Friday 2 December 2016 11:23am


A paper published by Ann Liu, as first author, in the journal Biology of Sex Differences, has been awarded the Best Postgraduate Paper Prize at the Department's annual research day. The paper details the first transcriptomic analysis of sex differences in a protogynous fish. Using RNA-Seq, the authors characterized the transcriptomic profiles and identified genes exhibiting sex-biased expression in the brain (forebrain and midbrain) and gonads of male and female bluehead wrasses as a first step towards understanding the basal states of the molecular cascade that progressively re-engineers a female into a male.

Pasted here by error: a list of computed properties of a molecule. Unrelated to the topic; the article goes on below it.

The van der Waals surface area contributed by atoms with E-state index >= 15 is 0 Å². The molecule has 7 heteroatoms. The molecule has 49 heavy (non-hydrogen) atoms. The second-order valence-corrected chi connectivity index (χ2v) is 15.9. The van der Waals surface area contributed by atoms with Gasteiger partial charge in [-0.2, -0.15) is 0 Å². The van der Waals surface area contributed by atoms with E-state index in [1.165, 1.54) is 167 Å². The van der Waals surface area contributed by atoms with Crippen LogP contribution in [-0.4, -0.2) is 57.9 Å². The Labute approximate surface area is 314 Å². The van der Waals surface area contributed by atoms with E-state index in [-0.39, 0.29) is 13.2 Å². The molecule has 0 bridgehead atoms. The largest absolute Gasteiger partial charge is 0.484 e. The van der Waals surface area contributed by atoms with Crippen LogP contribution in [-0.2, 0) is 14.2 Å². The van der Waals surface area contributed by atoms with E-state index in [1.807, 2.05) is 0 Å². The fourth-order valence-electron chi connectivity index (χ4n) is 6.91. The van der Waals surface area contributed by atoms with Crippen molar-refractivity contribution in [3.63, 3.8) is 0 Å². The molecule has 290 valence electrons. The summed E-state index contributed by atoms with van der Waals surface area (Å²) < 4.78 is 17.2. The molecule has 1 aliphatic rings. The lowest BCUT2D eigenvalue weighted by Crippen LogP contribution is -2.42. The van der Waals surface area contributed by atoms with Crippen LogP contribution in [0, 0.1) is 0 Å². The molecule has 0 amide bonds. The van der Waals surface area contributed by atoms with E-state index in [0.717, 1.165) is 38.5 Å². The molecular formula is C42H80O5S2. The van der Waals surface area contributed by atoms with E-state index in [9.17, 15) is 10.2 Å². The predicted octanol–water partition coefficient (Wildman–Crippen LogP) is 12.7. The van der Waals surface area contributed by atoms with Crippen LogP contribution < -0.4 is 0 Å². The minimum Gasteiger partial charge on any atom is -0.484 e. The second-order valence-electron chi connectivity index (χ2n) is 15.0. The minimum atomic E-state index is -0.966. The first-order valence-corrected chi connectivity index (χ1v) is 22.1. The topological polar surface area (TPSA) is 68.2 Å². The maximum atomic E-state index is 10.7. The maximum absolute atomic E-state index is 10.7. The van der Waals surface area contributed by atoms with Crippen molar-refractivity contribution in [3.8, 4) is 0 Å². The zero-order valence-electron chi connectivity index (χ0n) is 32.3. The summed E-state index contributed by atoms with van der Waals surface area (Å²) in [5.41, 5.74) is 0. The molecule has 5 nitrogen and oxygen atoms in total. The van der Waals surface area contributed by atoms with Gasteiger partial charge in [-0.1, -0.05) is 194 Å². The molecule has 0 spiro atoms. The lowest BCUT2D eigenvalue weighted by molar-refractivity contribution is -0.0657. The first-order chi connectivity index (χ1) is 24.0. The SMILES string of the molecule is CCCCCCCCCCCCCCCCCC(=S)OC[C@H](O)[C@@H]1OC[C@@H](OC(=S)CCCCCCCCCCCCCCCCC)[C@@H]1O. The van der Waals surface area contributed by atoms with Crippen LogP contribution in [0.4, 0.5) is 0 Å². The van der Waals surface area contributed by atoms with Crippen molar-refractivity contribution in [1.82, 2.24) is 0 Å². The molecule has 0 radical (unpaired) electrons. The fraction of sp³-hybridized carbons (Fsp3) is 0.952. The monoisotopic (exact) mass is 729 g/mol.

Described by her primary supervisor Professor Neil Gemmell as “an important paper” and “the first such study of a sex changing system”, the paper has already been cited 5 times since publication in November 2015.

Neil said this was an impressive piece of work with many of the hypotheses, experimental work, data collection, analyses (many at the absolute cutting edge of the field) and writing were done by Ann, at the same time as she was in her final year of writing up her PhD thesis.

Ann successfully defended her thesis at an oral exam in 2016, and after a brief stint away is continuing her research with the Gemmell research group as a Postdoctoral Fellow on the same project which is supported by the Marsden Fund.

Full reference:
Liu, H., Lamm, M.S., Rutherford, K., Black, M.A., Godwin, J.R. and Gemmell, N.J., 2015. Large-scale transcriptome sequencing reveals novel expression patterns for key sex-related genes in a sex-changing fish. Biology of Sex Differences, 6.

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